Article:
Seems like everyone liked the last post about mixing bass, so thought I’d go ahead and post the section that covers the electric guitar. We hear both an aggressive solo tone and a rhythmic part that has a cleaner sound.
When I was interviewing my friend Amanda Davis earlier this fall (FOH for Janelle Monáe, Tegan & Sara), we had fun talking about all things audio and touring. Of course, this was part of our Live Q+A series, so thanks to our awesome webinar attendees we had questions coming in from all over the world!
I had a really fun show last weekend - I was mixing a regular client, Haim, but we were doing a special benefit show for VetsAid. It’s organized by Joe Walsh (guitarist for the Eagles) and raises money for veterans groups around the country. Of course, he got a bunch of great artists to come support the good cause, including Chris Stapleton, Don Henley, James Taylor and Ringo Starr.
My friend Nathan (aside from offering great training on sound system tuning) has a podcast called Sound Design Live. And he interviewed me recently!
We talk about a handful of things, including finding work, being nice to people, and using EQ as much as necessary. It was fun to talk about this stuff "on the air" - sometimes it takes someone asking good questions to get insightful conversation.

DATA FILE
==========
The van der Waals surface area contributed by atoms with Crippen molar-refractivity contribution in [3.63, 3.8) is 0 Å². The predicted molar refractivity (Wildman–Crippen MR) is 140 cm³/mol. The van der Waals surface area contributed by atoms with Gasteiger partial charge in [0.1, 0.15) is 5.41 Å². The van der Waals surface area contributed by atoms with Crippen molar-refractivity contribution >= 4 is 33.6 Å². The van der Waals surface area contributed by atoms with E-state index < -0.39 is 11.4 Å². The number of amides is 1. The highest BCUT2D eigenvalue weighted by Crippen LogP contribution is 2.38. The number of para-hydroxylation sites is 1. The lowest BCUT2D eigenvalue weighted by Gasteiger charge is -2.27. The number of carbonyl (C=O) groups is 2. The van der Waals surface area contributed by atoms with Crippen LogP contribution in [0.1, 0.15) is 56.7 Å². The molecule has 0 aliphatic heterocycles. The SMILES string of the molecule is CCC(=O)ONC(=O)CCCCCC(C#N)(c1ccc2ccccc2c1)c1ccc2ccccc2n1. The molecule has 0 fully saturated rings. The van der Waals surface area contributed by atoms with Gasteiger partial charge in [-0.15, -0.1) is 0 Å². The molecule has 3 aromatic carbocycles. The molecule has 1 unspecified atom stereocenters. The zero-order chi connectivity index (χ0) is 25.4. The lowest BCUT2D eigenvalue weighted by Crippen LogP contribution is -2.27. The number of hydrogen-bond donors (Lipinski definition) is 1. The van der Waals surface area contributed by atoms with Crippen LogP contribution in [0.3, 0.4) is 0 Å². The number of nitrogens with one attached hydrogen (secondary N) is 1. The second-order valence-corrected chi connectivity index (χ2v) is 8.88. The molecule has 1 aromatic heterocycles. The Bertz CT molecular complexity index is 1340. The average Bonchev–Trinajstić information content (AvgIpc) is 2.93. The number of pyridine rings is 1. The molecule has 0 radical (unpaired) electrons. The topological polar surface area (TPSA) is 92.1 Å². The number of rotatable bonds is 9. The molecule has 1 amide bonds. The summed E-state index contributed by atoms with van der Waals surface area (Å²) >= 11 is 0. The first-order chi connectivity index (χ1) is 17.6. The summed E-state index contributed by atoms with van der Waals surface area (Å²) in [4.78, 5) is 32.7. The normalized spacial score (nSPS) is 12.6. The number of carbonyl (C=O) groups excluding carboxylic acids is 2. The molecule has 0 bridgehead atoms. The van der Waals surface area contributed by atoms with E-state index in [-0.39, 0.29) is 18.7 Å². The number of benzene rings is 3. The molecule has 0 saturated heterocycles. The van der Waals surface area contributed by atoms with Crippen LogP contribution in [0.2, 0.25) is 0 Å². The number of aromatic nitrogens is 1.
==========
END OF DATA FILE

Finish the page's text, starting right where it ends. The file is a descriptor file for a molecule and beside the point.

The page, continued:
Want to know what audio gear and equipment is most important on tour? I’m often asked: "Do you use your own console for that or do you use a festival desk?" which is something I’ve often asked myself the first few times I saw how big festivals operated. So, this post is all about the most important audio gear I carry on tour.
When we get to the size of production that requires a separate console for the monitors, we also need a splitter. This takes the Inputs from stage and splits them to both the FOH and Monitor consoles. There are a few methods for doing this, but the one I prefer for live music is a transformer isolated splitter.
One of the things that's not so fun about theaters is that the FOH mix position is usually stuck underneath a balcony. This means that you can't really hear the whole PA (sometimes almost none of it), and the low/low mid frequencies are probably way louder than they are for the rest of the audience.